Friday, August 31, 2012

Friday Gumbo


Thankfully a really long and trying week is about to end. 

Bill on the road as I post with a friend on his way to Dragon*Con in Atlanta.  No he isn't wearing a costume but he has been talking about this trip since he booked it a year ago.   After his help while I was in Kenya this is some payback to take a guys weekend.  I truly hope he has a great time, but he better not come home with a costume.

Mom will be engaging in some Camp Mommy, the Overnight edition until he returns on Monday late.  Several plans have fallen through, but in actuality I really need some time at home.  I have quite a lot of work to do to get ready for next week as well as grading and contacting parents, especially for those repeating the class. 

I've decided that I'm taking tonight off phoning in dinner, doing a movie night with the kids and going to bed uber early.  I'm planning on getting up at 5 for the next three mornings to maximize getting work done before the boys are up. 

Ben finished the week with most days with a good report. We've had some meltdowns at home, but honestly I'd rather deal with it at home than at school.

Transitions just suck.  Amen.  

Luckily I feel we have a teacher that is willing to work with us and support what we are doing at home. As tradition started last year I left a thank you card for her and her assistant with Bojangles biscuit giftcards and a note thanking them for working with us. 

It's the little things I hope will make crazy early morning better.  I can't imagine a room of 6 year olds at 7:30 in the morning. 

Earlier this week I was buying stuff for my class, already over $100 bucks spent since we have ZERO supply budget this year again.  Not one but two different random sales clerks thanked me for teaching kids.  Maybe it was because I had the bedraggled teacher look, or just still had on my work badge, but those little comments made a really trying day better. 

So we end a really long crappy week with some really crappy phone photos from this week 

Ben wanted to make something for his teacher from this book I got from the library about crafts using paper plates.  Something tells me there's going to be more made this weekend.  This is a self portrait and his dog. Note it is pitch black dark when the kids get up at 6:10.

My salvation this week working late each night after the kids were in bed. CHEESE!! A couple of nights I didn't even get as far as a plate. Note the fig preserves, full on Monday. 

Some days you just gotta buy something for yourself.  How about favorite yellow lilies, (another) to-do list pad, and scored 1/2 half off a label maker.  Just let me get caught up with school work and I'm about to be a labeling fool.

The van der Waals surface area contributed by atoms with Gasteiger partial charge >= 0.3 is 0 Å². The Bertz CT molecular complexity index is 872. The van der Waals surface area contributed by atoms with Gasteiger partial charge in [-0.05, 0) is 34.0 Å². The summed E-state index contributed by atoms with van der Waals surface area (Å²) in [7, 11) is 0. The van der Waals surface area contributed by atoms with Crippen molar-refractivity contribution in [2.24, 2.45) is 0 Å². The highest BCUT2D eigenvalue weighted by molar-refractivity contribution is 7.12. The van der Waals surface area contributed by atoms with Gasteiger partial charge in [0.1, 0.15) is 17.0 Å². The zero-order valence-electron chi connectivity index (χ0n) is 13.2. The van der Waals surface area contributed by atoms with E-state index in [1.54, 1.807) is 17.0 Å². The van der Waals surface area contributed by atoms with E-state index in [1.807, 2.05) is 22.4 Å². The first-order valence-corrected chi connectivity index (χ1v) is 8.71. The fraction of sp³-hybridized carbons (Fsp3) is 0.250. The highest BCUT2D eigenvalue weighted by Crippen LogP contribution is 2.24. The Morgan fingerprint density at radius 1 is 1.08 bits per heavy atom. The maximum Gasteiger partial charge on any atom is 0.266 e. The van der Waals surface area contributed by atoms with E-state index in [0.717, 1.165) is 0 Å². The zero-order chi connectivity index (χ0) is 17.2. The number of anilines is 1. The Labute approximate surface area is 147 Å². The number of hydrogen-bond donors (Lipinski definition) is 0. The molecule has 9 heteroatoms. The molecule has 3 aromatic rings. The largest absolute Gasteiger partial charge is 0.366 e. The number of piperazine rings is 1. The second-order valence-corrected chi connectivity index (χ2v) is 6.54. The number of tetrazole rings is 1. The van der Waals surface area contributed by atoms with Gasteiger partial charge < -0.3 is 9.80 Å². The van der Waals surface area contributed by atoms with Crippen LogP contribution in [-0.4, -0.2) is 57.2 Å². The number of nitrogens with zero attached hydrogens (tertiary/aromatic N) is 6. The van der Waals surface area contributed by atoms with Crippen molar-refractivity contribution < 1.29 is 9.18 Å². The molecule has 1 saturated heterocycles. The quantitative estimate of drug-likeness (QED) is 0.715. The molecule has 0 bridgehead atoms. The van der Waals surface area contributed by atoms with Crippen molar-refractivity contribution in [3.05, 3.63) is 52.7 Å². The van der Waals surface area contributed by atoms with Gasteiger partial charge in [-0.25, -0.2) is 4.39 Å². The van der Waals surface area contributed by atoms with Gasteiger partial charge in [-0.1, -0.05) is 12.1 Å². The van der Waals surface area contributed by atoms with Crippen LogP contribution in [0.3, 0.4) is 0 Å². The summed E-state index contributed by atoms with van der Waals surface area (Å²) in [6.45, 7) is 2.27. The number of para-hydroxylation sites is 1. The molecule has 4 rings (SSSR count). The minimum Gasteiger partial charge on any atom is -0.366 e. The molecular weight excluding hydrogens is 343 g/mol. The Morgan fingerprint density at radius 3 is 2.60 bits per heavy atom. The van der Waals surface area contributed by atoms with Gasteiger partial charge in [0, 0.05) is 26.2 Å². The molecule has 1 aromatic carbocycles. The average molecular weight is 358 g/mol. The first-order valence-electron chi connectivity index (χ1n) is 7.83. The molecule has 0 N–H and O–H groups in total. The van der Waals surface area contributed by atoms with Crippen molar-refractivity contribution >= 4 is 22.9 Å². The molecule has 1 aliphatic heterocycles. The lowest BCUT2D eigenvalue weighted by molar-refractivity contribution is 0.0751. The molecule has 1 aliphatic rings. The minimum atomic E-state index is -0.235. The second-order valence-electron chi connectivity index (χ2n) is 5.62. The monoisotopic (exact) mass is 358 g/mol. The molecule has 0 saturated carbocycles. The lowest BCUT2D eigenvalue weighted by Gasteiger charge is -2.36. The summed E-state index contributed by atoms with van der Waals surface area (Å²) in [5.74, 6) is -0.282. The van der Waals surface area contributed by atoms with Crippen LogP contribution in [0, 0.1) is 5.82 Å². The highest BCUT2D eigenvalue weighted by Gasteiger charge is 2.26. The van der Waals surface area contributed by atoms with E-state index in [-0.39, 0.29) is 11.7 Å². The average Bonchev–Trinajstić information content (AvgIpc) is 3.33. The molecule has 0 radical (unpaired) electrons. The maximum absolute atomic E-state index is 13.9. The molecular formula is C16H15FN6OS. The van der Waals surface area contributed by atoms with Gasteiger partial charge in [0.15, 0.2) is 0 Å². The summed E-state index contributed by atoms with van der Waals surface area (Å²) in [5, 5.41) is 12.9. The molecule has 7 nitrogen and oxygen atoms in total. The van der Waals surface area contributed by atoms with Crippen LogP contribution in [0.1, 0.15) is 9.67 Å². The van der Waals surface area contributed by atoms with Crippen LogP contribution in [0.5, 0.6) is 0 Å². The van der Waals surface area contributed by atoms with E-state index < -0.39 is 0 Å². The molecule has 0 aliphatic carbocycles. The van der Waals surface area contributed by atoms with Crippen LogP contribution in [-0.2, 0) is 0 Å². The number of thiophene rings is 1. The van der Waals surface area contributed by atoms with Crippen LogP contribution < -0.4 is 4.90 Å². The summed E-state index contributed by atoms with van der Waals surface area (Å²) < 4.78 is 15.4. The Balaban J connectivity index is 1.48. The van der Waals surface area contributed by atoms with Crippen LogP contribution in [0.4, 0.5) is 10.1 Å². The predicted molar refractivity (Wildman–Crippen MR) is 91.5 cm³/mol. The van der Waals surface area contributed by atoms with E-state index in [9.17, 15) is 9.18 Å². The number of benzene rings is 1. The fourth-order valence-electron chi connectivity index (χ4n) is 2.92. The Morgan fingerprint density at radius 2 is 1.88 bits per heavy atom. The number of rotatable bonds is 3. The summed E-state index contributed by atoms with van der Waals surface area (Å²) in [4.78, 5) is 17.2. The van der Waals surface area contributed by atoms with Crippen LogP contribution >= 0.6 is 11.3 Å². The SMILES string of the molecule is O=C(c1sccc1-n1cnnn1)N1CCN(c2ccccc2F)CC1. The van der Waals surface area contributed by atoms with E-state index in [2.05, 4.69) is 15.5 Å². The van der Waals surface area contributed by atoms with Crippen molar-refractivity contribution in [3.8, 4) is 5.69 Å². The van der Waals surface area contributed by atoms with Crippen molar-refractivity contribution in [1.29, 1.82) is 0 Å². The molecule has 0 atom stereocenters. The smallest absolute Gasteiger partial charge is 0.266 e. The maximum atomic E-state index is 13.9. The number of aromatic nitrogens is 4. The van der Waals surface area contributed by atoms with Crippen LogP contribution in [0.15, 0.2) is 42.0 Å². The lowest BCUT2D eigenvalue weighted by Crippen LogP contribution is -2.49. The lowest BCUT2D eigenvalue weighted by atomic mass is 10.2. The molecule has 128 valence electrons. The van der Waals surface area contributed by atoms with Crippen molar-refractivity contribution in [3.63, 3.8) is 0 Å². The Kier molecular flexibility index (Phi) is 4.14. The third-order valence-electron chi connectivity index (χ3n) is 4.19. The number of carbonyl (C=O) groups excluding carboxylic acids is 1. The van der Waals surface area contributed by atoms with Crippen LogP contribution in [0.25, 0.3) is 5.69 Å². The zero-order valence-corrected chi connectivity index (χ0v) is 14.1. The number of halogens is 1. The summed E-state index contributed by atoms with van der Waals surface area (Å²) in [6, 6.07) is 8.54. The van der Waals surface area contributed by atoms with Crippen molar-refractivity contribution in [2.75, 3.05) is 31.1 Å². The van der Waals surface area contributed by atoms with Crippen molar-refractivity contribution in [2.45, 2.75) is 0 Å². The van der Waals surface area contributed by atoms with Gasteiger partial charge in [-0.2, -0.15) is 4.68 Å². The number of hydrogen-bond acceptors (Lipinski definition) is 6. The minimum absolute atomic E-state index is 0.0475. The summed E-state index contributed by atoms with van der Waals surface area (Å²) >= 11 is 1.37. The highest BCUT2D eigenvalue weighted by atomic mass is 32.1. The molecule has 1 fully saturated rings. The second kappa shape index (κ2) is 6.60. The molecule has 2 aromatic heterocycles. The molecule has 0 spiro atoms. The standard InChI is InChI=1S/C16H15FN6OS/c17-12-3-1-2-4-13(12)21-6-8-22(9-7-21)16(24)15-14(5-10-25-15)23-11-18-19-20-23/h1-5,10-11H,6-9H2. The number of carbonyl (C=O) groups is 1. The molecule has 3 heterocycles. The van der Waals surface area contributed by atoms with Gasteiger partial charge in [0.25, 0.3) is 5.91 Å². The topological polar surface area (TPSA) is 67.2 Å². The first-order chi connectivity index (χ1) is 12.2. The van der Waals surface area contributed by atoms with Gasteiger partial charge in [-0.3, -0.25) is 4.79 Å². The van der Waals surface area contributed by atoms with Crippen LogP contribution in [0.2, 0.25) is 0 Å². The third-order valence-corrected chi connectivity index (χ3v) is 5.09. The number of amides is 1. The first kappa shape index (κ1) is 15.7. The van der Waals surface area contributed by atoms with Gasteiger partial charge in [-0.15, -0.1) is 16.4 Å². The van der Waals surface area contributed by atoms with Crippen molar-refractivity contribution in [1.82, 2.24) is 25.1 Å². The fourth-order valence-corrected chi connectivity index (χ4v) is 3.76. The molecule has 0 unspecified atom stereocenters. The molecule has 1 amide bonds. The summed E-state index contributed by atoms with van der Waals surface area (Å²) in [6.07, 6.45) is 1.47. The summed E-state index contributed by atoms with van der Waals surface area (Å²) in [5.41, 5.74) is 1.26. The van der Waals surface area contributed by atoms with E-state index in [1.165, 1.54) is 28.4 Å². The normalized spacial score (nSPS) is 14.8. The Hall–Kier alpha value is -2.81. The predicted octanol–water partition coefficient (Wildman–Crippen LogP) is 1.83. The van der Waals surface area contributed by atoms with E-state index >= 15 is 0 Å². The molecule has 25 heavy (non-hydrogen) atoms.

Happy labor day folks, hope you are spending part of it relaxing. 

Wednesday, August 29, 2012

1st day mayhem

Let's go back to Sunday where I took advantage of my school  being open on Sunday afternoon for some last minute copying, pulling class lists, making seating charts.  I'm fairly sure that on my tombstone it will say cause of death will be attempting to unjam a copier using only a ballpoint pen and my MacGyver wits.

After leaving we had a fun afternoon playing outside until dinner when the stove went out in the middle of trying to make a nice back to school dinner.  It's now Wednesday and I still haven't had time to research or even call a repair company.  Local people, suggestions?  As expected the home warranty just lapsed.

Needless to say we've been living on dorm room food of sandwiches, cereal, and takeout.  Bill and I sat down with Ben and helped make sure he had packed his supplies, had a talk about riding the bus (which is a major deal as our elementary and middle school now share the same bus.)  We also talked about behavior and reminded him that he needed to make good choices from boarding the bus to after school program.  

Fast forward to 5 am when I am up at my new start time.  I am making every effort to not only be up earlier, but also to leave earlier due to traffic.  I'm also helping more with getting the boys up and ready starting at 6 am.  I still have some large bandages and tape from the surgery on Thursday so I switched outfits to wear a shirt with longer sleeves and into white linen pants.  I'm thinking first day impression that bandages hanging out of my clothes sends a creepy message like I moonlight with a 2nd job that involves lots of knives.  Instead I find out hours later I sent an entirely different message.